I'm a senior account manager on £45k, but living in London is swallowing *all* my savings – should I move?

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London Is Too Expensive  How Do I Start Saving Money

Welcome to Money Matters: GLAMOUR’s weekly dive into the world of finance. We’re chatting all things personal finance, from contracting rights in the workplace to expert mortgage advice and saving for your first home, to ISAs and dealing with debt, to help empower you to make better choices. Now more than ever, it's important to understand our money, but so many of us feel as if we don't have a handle on it – or worse, feel anxious and scared about money.

So each week, a woman in a unique situation will give us an honest breakdown of her finances, and our expert will give her easy tips on how to tackle it.

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Maxine is a 37-year-old senior account manager for a PR consultancy specialising in luxury fashion. She earns £45k per annum and loves her job.
However, living and working in London makes it basically impossible to save. She's aware that people will think she sounds “very privileged,” but she's always struggled with saving since she started on a 21k salary over 10 years ago.
Her partner stays at home to look after their 6-year-old girl, which means the pressure is on Maxine to keep earning. She's desperate to spend more time with her little girl but doesn't know what her options are... Can she take a sabbatical without stalling her career?
She's also worried that if she takes a sabbatical and her partner gets a new job, he might not want to return to childcare duties when she goes back to work.


Current account: £2000
Savings account: £3000


Annual salary pre-tax: £45,000
Annual salary post-tax: £33,861
Monthly wage pre-tax: £3,750
Monthly wage post-tax: £2822
Other incoming payments: £0


Rent/mortgage: £1800
Bills: £250
Splurges: £300
Other: £0
Any student loan/credit cards/overdrafts etc: I've got £2000 worth of credit card debt.


My worst money habit: Splurging on toys and clothes for my daughter.

My biggest money worry: Falling behind on mortgage repayments.

My financial hopes for the future: Being financially secure enough to take a sabbatical.

Current money mood: 👶👚😟


Makala Green is a multi-award-winning Chartered Financial Adviser at Schroders Personal Wealth and has over 18 years of experience in the financial industry. She understands managing money can be complicated and confusing, which is why she is passionate about making financial planning more accessible for all. She is also the Author of The Money Edit; a no shame no blame guide to taking control of your money.

Start saving

Sometimes the hardest thing about saving money is getting started. With a strategy you can stick to, it can be easier to commit to saving. First, list your expenses on paper or an Excel spreadsheet and see what you can comfortably save each month. Next, consider any short, medium or long-term goals and identify how long it will take to achieve them. Lastly, learn to prioritise to give you a clear idea of how to proportionate your savings. Think about what's more important to you clothes, toys or future financial security. It also helps to explore something you can regularly sacrifice for saving.

Factor savings into your budget

In an ideal world, your savings should come before your spending, but it's the reverse too often. Including your savings amount in your budget will help you remain committed to saving a consistent amount. Try setting up a standing order from your current account into a separate savings account. Ideally, this should be the same day or day after payday. You can start with an affordable monthly amount and gradually increase it over time.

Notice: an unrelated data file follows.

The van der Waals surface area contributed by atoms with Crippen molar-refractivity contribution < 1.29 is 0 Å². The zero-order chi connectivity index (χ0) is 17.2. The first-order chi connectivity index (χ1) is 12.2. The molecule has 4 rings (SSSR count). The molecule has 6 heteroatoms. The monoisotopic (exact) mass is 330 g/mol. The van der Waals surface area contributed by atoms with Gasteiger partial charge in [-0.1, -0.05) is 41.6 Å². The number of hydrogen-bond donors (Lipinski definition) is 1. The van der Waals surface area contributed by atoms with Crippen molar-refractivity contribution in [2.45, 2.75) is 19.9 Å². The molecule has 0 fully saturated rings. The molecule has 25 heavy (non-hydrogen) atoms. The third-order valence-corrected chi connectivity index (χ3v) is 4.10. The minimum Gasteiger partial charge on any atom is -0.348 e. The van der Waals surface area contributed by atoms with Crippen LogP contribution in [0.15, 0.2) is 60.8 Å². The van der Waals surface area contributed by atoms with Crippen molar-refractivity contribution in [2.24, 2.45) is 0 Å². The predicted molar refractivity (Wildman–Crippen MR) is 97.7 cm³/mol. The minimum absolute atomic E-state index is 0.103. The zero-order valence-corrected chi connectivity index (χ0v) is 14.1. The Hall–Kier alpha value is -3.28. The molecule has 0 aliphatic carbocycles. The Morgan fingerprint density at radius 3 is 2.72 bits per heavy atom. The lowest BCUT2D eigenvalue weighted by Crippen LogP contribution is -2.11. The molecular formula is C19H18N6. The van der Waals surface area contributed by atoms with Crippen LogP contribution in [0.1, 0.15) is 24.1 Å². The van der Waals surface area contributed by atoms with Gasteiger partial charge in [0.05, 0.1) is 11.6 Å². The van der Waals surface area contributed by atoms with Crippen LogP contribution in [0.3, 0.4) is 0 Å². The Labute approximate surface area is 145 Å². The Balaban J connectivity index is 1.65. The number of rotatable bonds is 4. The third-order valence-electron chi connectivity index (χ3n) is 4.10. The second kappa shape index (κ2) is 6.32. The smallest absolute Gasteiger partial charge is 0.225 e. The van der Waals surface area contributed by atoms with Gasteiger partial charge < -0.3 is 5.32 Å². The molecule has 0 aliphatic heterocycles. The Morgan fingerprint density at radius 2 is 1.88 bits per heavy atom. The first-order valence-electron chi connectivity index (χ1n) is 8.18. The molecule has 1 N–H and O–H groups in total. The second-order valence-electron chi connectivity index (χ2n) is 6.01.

Separate your savings

One of the best ways to save money is to set goals. Start by thinking about what you want to save for—both in the short-medium term (one to four years), which should include saving an emergency fund (at least 3-6 months of income) and the long-term (five years plus), such as your child's future and retirement. You may explore instant access accounts for your short-term savings and a pension or investments such as a Junior ISA for your daughter for longer-term savings. Separating your savings into different pots will give you more financial confidence for your future and peace of mind.

Slash spending

If you can't save as much as you'd like, it might be time to cut back on expenses. Make a separate list of all nonessentials, such as socialising, eating out, clothes, and entertainment and see if there is scope to spend less. Review household bills such as utilities, mobile phones, car insurance, and even outstanding debt to see if there are options to shop around for cheaper deals or reduce interest. It's also worth reviewing any recurring expenses and cancelling any unwanted subscriptions. Lastly, when shopping for clothes or toys, try adopting a waiting period before buying, such as a 24–48-hour rule. It will help reduce impulse purchases and will ensure the item is not just a want but worthwhile.

Stick with your savings

There is little point in saving if you're going to spend it shortly after. We've all been there, but you want your savings to help you achieve your future goals and be financially secure, which will also reduce financial worry and stress. You can review your budget and check your progress regularly but avoid being tempted to touch it. To help you stick with your savings, make a vision board to remind you of the future you plan to achieve; this may inspire you to find more ways to save and hit your goals faster.

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